Part Two: Korean Extraction Trends
Part Two: Korean Extraction Trends
by Eric Brand
In Korea, the most prominent method of herbal extraction relies upon small, pressure-based extraction machines. These “home extractors” are widespread in Korea, and they are a Korean invention that has had a dramatic effect on Chinese medicine worldwide. Their utility has caused them to spread outside of Korea, where they now dominate the landscape of hospitals and pharmacies throughout mainland China. Most of these extractors are essentially customized stainless steel pressure cookers, and they are generally paired with a packaging machine that dispenses the decoction into a durable, heat-stable plastic pouch. Korean-style extractors are currently in more widespread use than granules in both China and Korea.
Pressurized Korean extractors are essentially a home model of the pressurized steel extractors used in the manufacturing of granules. They can typically cook 5—30 packs of raw herbs per batch, and have been shown to significantly surpass home decoctions in the extraction of a variety of herbal constituents. The decoction is packaged without air so it has a relatively long shelf life even without refrigeration. In Korea, many patients regularly take supplementing decoctions in this form, and many pharmacies and even grocery stores sell pouches of ginseng and velvet antler extracts. Practitioners often prescribe a formula for several weeks at a time, and this delivery form is ideal for these customized, high-potency, long-term formulas. Because extractors can essentially make raw herbs convenient for patients, the corresponding formula composition style tends to parallel traditional herbal formulation approaches.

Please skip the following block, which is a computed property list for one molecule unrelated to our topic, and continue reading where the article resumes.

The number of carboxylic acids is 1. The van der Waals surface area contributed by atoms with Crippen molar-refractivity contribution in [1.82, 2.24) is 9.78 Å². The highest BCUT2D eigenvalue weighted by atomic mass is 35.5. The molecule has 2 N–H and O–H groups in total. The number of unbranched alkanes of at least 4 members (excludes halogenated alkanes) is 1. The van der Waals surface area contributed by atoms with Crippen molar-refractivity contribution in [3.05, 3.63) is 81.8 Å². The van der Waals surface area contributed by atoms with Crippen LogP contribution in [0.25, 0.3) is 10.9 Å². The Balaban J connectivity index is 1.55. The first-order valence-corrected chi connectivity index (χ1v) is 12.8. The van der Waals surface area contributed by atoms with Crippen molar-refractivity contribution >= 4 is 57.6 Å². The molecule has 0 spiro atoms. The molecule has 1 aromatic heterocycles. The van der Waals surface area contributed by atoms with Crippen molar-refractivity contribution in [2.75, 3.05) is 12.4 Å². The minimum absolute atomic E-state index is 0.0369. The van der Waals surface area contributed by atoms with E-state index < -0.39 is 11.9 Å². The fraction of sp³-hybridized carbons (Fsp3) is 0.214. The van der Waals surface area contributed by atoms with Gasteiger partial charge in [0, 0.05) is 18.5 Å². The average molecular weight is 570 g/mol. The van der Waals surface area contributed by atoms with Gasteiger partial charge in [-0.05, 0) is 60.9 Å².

Generally, this is an excellent system. Prescriptions can be customized from raw herbs, and the traditional decoction process can be replicated with significantly less labor. Patients receive their decoction in single-dose, durable, heat-resistant plastic pouches that can be easily transported, re-heated, and consumed as needed. The pressurized cooking system allows for an extract that surpasses the traditional home decoction in terms of potency and efficiency, and the process reduces the human error of home decoctions in addition to providing convenience.
The efficacy of these home extraction machines has been well-demonstrated, as literally millions of doses have taken by patients in mainland China and Korea using this method. However, despite their ease of use and efficient extraction capacity, the home extractors do suffer from a few limitations that are not shared by the commercial machines used to make granule extracts.
Commercial Granule Technology vs. Korean Pressurized Extractors
Korean extractors allow private practitioners and clinics to make customized formulas with greater potency than raw formulas. They are easy to use and the medicinals are able to cook together, which many practitioners regard as an advantage over mixing dried individual extracts. Control over temperature and cooking duration makes extractors easy to use, and their comparatively small capacity makes them versatile for customized formulas. Additionally, extractors are commonly used by hospitals or clinics that maintain secrecy over formula ingredients; for example, I studied at a hospital in Taiwan that had proprietary research formulas cooked in Korean extractors so that the staff could not leak information about the formulas under investigation.